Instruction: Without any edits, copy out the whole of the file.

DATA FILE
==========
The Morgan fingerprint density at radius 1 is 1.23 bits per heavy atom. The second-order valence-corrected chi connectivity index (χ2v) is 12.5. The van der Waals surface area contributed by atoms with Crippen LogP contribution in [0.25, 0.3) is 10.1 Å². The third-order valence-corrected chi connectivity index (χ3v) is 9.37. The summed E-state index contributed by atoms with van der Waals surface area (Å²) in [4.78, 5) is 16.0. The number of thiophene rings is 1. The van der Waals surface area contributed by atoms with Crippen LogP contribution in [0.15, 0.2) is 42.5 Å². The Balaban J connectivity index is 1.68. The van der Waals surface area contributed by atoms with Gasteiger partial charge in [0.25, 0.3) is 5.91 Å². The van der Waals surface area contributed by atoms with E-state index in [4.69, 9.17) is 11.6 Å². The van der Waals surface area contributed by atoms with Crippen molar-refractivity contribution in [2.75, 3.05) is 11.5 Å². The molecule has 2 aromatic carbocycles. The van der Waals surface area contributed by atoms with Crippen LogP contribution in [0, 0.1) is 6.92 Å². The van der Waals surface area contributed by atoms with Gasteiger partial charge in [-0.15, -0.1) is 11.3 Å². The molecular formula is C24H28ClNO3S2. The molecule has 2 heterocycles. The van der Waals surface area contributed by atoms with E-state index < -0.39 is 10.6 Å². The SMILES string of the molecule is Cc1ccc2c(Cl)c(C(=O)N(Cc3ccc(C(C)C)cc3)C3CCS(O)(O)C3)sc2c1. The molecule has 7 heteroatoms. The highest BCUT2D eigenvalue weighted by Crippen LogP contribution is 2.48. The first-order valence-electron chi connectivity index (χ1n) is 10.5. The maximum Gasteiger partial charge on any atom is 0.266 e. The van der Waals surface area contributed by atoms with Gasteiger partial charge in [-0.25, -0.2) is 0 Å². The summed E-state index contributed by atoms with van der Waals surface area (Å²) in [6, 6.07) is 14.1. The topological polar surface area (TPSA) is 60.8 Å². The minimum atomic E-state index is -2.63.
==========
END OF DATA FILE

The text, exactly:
The Morgan fingerprint density at radius 1 is 1.23 bits per heavy atom. The second-order valence-corrected chi connectivity index (χ2v) is 12.5. The van der Waals surface area contributed by atoms with Crippen LogP contribution in [0.25, 0.3) is 10.1 Å². The third-order valence-corrected chi connectivity index (χ3v) is 9.37. The summed E-state index contributed by atoms with van der Waals surface area (Å²) in [4.78, 5) is 16.0. The number of thiophene rings is 1. The van der Waals surface area contributed by atoms with Crippen LogP contribution in [0.15, 0.2) is 42.5 Å². The Balaban J connectivity index is 1.68. The van der Waals surface area contributed by atoms with Gasteiger partial charge in [0.25, 0.3) is 5.91 Å². The van der Waals surface area contributed by atoms with E-state index in [4.69, 9.17) is 11.6 Å². The van der Waals surface area contributed by atoms with Crippen molar-refractivity contribution in [2.75, 3.05) is 11.5 Å². The molecule has 2 aromatic carbocycles. The van der Waals surface area contributed by atoms with Crippen LogP contribution in [0, 0.1) is 6.92 Å². The van der Waals surface area contributed by atoms with Gasteiger partial charge in [-0.15, -0.1) is 11.3 Å². The molecular formula is C24H28ClNO3S2. The molecule has 2 heterocycles. The van der Waals surface area contributed by atoms with E-state index < -0.39 is 10.6 Å². The SMILES string of the molecule is Cc1ccc2c(Cl)c(C(=O)N(Cc3ccc(C(C)C)cc3)C3CCS(O)(O)C3)sc2c1. The molecule has 7 heteroatoms. The highest BCUT2D eigenvalue weighted by Crippen LogP contribution is 2.48. The first-order valence-electron chi connectivity index (χ1n) is 10.5. The maximum Gasteiger partial charge on any atom is 0.266 e. The van der Waals surface area contributed by atoms with Gasteiger partial charge in [-0.25, -0.2) is 0 Å². The summed E-state index contributed by atoms with van der Waals surface area (Å²) in [6, 6.07) is 14.1. The topological polar surface area (TPSA) is 60.8 Å². The minimum atomic E-state index is -2.63.